Catalan independence vote begins in chaos as police seize ballot papers
By Hilary Clarke, Laura Smith-Spark, Vasco Cotovio and Isa Soares, CNN
(CNN) -- Catalonia's disputed independence vote quickly descended into chaos on Sunday as Spanish national police entered polling stations, seizing ballot boxes and voting papers.
In the town of Girona, where the regional President Carles Puigdemont was due to vote, police smashed their way into a polling station by breaking a glass window.
Spain's national government is implacably opposed any breakaway moves by the northeastern region, and the country's top court declared the vote illegal. "Police are confiscating ballot boxes to respect the judicial mandate and the law regarding the illegal referendum," Spain's interior ministry said in a Twitter message.
In Barcelona, lines of Guardia Civil attempted to prevent voters from entering polling stations, photographs showed.
Catalonia's separatist government has remained adamant that the vote on independence will go ahead.
The dispute between the regional government in Barcelona and the Spanish government has become increasingly bitter in recent weeks, with mass protests held in the regional capital, Barcelona, and other cities.
In the runup to the vote, national authorities have seized ballot papers, voter lists and campaign material, as well as sending thousands of extra police, or Guardia Civil, to the region. High-ranking Catalan officials involved in organizing the referendum have also been arrested.
In the past few days, authorities blocked the use of a voting location app and seized vote-counting software.
Puigdemont, who called the referendum in June, had urged voters to go to the polls Sunday despite Madrid's opposition.
The Catalan government tweeted Friday that 2,315 polling stations would be open for the referendum, with more than 5.3 million voters on the electoral roll. They will be asked to respond yes or no to the question: "Do you want Catalonia to be an independent state, in the form of a Republic?"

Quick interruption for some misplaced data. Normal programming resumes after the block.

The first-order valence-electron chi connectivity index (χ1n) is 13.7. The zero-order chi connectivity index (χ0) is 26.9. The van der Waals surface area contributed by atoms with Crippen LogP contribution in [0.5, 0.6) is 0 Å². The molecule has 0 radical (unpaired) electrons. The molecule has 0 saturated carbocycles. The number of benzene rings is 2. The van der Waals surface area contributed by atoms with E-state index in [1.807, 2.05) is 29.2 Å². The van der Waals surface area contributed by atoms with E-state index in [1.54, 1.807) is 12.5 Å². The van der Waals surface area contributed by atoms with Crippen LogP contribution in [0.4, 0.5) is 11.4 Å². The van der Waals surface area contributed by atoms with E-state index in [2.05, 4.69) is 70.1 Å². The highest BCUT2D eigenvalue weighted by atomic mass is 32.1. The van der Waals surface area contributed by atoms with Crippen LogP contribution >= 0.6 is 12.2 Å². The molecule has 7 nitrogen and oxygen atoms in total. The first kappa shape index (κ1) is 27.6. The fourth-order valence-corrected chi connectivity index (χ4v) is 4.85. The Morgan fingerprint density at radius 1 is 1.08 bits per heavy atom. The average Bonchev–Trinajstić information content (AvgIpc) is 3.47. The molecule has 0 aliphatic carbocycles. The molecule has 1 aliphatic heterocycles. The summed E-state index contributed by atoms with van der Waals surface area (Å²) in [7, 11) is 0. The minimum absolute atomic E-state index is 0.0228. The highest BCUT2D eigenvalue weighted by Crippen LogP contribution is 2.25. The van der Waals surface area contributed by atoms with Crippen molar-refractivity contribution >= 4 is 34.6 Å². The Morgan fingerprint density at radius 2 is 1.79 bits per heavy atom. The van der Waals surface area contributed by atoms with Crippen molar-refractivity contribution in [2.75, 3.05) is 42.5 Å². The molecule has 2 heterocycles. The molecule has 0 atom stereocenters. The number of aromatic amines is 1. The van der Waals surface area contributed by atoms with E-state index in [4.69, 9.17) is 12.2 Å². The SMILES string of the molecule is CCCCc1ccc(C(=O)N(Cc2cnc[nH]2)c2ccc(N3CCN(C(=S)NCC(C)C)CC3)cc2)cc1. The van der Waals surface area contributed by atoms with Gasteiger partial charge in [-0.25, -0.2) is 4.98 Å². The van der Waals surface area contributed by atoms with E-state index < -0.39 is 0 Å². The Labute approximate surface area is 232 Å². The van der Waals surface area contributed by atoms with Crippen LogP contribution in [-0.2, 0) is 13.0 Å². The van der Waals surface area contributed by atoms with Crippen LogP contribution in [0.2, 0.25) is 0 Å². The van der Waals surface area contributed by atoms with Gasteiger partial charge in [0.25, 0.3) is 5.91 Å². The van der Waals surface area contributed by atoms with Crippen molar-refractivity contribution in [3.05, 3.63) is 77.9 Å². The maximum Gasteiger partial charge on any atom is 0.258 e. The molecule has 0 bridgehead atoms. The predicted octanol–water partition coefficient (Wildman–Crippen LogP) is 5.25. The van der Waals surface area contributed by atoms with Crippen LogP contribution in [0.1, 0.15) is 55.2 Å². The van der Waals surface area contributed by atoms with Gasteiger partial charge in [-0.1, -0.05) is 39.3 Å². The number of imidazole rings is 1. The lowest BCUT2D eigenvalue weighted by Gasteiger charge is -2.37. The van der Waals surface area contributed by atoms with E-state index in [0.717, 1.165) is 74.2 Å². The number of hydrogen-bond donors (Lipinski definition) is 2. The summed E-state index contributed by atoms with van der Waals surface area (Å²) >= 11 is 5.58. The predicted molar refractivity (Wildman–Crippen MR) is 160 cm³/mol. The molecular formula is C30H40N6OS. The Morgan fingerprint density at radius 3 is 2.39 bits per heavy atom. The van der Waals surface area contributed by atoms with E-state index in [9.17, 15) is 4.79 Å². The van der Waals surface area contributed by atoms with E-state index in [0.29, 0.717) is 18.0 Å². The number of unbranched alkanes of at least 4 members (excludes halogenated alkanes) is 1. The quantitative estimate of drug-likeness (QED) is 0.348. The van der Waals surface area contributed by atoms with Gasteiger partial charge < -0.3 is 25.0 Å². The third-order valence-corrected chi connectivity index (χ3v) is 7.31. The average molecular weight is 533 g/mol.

Polling stations were due to open at 9 a.m. and close at 8 p.m. local time on Sunday, Joan Maria Piqué, the international communications director for the government of Catalonia, told CNN. Results are expected around 10 p.m. local time (4 p.m. ET).
Most of the polling stations are in schools, where parents and teachers have organized activities for families over the weekend -- and even slept overnight -- in an effort to prevent police closing off access.
Spain's central government warned Friday that the regional Catalan police, the Mossos d'Esquadra, would be responsible for removing people from polling stations in a nonviolent way. The Guardia Civil were stationed on ships in the port of Barcelona in case they were needed.
Catalonia, a wealthy region in Spain's northeast, has its own regional government -- or Generalitat -- which already has considerable powers over healthcare, education and tax collection.
But Catalan nationalists want more, arguing that they are a separate nation with their own history, culture and language and that they should have increased fiscal independence.
The region pays tax to Madrid, and pro-independence politicians argue that complex mechanisms for redistributing tax revenue are unfair on wealthier areas and result in Catalonian revenues subsidizing other parts of Spain.
Others, including Spanish Prime Minister Mariano Rajoy, insist that the country cannot be divided.
Catalonia's campaign to break away has been gaining momentum since 2010, when Spain's economy plunged during the financial crisis. Catalonia held a symbolic poll in 2014, in which 80% of voters backed complete secession -- but only 32% of the electorate turned out.
The Catalan government has not yet made clear how it will respond in the even of a "yes" vote.
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